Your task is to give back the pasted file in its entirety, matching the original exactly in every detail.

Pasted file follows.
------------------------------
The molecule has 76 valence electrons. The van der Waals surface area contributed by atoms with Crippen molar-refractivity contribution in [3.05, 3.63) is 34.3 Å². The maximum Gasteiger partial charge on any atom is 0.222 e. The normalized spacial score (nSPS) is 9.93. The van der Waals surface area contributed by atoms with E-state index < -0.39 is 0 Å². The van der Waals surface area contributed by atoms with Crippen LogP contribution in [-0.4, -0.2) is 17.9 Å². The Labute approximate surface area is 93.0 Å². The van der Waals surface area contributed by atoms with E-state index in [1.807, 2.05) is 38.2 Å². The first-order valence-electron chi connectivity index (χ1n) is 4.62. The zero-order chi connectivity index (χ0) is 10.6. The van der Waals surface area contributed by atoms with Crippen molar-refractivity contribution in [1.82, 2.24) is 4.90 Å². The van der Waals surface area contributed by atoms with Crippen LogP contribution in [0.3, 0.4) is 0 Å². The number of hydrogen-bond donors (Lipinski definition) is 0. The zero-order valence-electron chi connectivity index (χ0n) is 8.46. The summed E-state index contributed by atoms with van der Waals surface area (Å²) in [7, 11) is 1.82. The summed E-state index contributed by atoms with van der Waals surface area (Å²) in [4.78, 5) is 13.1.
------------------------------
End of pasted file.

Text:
The molecule has 76 valence electrons. The van der Waals surface area contributed by atoms with Crippen molar-refractivity contribution in [3.05, 3.63) is 34.3 Å². The maximum Gasteiger partial charge on any atom is 0.222 e. The normalized spacial score (nSPS) is 9.93. The van der Waals surface area contributed by atoms with E-state index < -0.39 is 0 Å². The van der Waals surface area contributed by atoms with Crippen LogP contribution in [-0.4, -0.2) is 17.9 Å². The Labute approximate surface area is 93.0 Å². The van der Waals surface area contributed by atoms with E-state index in [1.807, 2.05) is 38.2 Å². The first-order valence-electron chi connectivity index (χ1n) is 4.62. The zero-order chi connectivity index (χ0) is 10.6. The van der Waals surface area contributed by atoms with Crippen molar-refractivity contribution in [1.82, 2.24) is 4.90 Å². The van der Waals surface area contributed by atoms with Crippen LogP contribution in [0.3, 0.4) is 0 Å². The number of hydrogen-bond donors (Lipinski definition) is 0. The zero-order valence-electron chi connectivity index (χ0n) is 8.46. The summed E-state index contributed by atoms with van der Waals surface area (Å²) in [7, 11) is 1.82. The summed E-state index contributed by atoms with van der Waals surface area (Å²) in [4.78, 5) is 13.1.